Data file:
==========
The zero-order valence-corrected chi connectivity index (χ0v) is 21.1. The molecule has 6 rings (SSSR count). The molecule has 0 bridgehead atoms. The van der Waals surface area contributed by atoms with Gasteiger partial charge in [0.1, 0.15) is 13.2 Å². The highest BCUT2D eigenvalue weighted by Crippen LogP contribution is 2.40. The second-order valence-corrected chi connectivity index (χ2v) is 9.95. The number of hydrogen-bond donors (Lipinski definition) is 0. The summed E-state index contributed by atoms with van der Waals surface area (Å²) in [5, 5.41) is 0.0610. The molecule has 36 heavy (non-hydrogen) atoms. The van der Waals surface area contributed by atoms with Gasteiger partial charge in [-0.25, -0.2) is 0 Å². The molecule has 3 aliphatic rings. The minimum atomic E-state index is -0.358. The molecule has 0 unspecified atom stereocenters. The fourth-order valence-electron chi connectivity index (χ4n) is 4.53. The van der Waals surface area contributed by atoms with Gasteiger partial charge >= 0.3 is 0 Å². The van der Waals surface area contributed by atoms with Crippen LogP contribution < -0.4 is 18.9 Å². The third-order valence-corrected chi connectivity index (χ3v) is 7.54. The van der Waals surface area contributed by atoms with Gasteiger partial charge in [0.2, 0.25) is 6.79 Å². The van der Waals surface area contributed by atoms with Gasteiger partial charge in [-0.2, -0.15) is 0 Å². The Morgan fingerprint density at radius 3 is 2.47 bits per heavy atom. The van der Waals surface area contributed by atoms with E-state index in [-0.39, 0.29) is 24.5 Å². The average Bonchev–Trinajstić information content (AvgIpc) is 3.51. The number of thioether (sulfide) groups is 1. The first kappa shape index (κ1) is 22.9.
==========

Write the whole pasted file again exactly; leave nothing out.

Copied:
The zero-order valence-corrected chi connectivity index (χ0v) is 21.1. The molecule has 6 rings (SSSR count). The molecule has 0 bridgehead atoms. The van der Waals surface area contributed by atoms with Gasteiger partial charge in [0.1, 0.15) is 13.2 Å². The highest BCUT2D eigenvalue weighted by Crippen LogP contribution is 2.40. The second-order valence-corrected chi connectivity index (χ2v) is 9.95. The number of hydrogen-bond donors (Lipinski definition) is 0. The summed E-state index contributed by atoms with van der Waals surface area (Å²) in [5, 5.41) is 0.0610. The molecule has 36 heavy (non-hydrogen) atoms. The van der Waals surface area contributed by atoms with Gasteiger partial charge in [-0.25, -0.2) is 0 Å². The molecule has 3 aliphatic rings. The minimum atomic E-state index is -0.358. The molecule has 0 unspecified atom stereocenters. The fourth-order valence-electron chi connectivity index (χ4n) is 4.53. The van der Waals surface area contributed by atoms with Gasteiger partial charge >= 0.3 is 0 Å². The van der Waals surface area contributed by atoms with Crippen LogP contribution < -0.4 is 18.9 Å². The third-order valence-corrected chi connectivity index (χ3v) is 7.54. The van der Waals surface area contributed by atoms with Gasteiger partial charge in [0.2, 0.25) is 6.79 Å². The van der Waals surface area contributed by atoms with Gasteiger partial charge in [-0.2, -0.15) is 0 Å². The Morgan fingerprint density at radius 3 is 2.47 bits per heavy atom. The van der Waals surface area contributed by atoms with E-state index in [-0.39, 0.29) is 24.5 Å². The average Bonchev–Trinajstić information content (AvgIpc) is 3.51. The number of thioether (sulfide) groups is 1. The first kappa shape index (κ1) is 22.9.